Tutorial Part One

Smarten up your data with Eclipse BIRT

JasonWeathersby
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From March’s JAX Magazine, former Eclipse BIRT evangelist Jason Weathersby guides us through some of the major features within the business intelligence reporting toolkit

From March’s JAX
Magazine
, former Eclipse BIRT evangelist Jason Weathersby
guides us through some of the major features within the business
intelligence reporting toolkit

Eclipse’s Business Intelligence and Reporting Tools (BIRT) is an
open source project based on the Eclipse IDE and is used to build
and deploy reports in a Java/J2EE environment. As of this writing,
the current version is BIRT 4.2 – the ninth major release – and the
BIRT project continues to be very popular with more than twelve
million downloads. BIRT contains many features and supports both
OSGi and POJO runtimes, allowing developers to integrate with many
types of applications.

This article series will serve as an introduction to the BIRT
project, with a focus on the BIRT designer, highlighting some of
the major features used to build and customize reports and
libraries. General details about the BIRT pipeline, event handling
and expressions will also be explained. Deployment in general will
not be discussed in this article, but information about the AJAX
based Web Viewer, the Report Engine API, and the BIRT tag libraries
can be found on the
Eclipse website
. Figure 1 shows just a few of
the things you can do in Eclipse BIRT.

Figure 1: BIRT Collage

Why BIRT?

Most IT software as well as many other applications focus on
processes to collect, analyze and present data. The field of
Business Intelligence (BI) is the use of this data by IT
professionals and business analysts to improve business
decision-making. 

In the past, BI data was typically presented in the form of
page-based printed reports. Even today, many reporting systems
still use this metaphor at the core of their architecture which,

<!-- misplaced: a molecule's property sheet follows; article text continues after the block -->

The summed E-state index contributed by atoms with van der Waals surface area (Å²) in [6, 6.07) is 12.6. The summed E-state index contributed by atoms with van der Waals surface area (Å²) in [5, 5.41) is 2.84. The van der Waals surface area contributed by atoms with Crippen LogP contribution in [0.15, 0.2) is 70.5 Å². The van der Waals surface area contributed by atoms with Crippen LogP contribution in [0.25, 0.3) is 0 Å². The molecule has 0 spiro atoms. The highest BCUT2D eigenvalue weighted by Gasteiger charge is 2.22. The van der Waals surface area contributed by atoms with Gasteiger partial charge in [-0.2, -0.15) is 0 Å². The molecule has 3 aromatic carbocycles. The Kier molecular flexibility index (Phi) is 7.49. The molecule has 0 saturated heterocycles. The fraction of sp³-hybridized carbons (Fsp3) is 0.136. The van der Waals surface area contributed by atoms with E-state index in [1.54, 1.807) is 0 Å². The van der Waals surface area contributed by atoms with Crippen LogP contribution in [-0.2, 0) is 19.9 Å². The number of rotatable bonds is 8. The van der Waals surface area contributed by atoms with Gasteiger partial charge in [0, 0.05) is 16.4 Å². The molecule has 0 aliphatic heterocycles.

let’s face it, does not match well with the web-focused interactive
experience we use to make decisions today. In fact this
page-centric view limits the ability of a designer from easily
integrating such systems into Rich Client Platforms (RCP) and often
leads to reports being custom built from scratch.

BIRT was created from the ground up to address the need for a
reporting system with the web interface central to its
architectural design, built with RCP technology in mind and
 based on the industry-leading open source Eclipse platform.
As you’ll see, BIRT’s modern design, along with the highly
interactive and extensible BIRT Designer, allows the implementation
of highly visual and dynamic rich client applications.

Before discussing the BIRT Report Designer, an overview of the
BIRT Pipeline, event handling and the BIRT Expression Builder is in
order. These three areas affect virtually every aspect of the BIRT
design experience.

Pipeline

BIRT Report designs are XML documents that are created in the
report design tool. These designs can either be created from a
report template or started from scratch with a blank design.

Templates are often used to set up header and footers and offer
a starting point for common report types. Reports can optionally
reference report libraries, which are XML documents that contain
portions of a report. For example, if your company header is
published to a report library, this header can then be used in all
of your reports – and if the header is changed at a later date, the
reports that reference this library will automatically show the
changes the next time the report is executed. Most BIRT report
items can be placed in a library by simply right clicking on an
existing report item in the design tool and choosing the export to
library function. Libraries can also be constructed from scratch,
in a similar fashion to building a report design.

Figure 2: BIRT Pipeline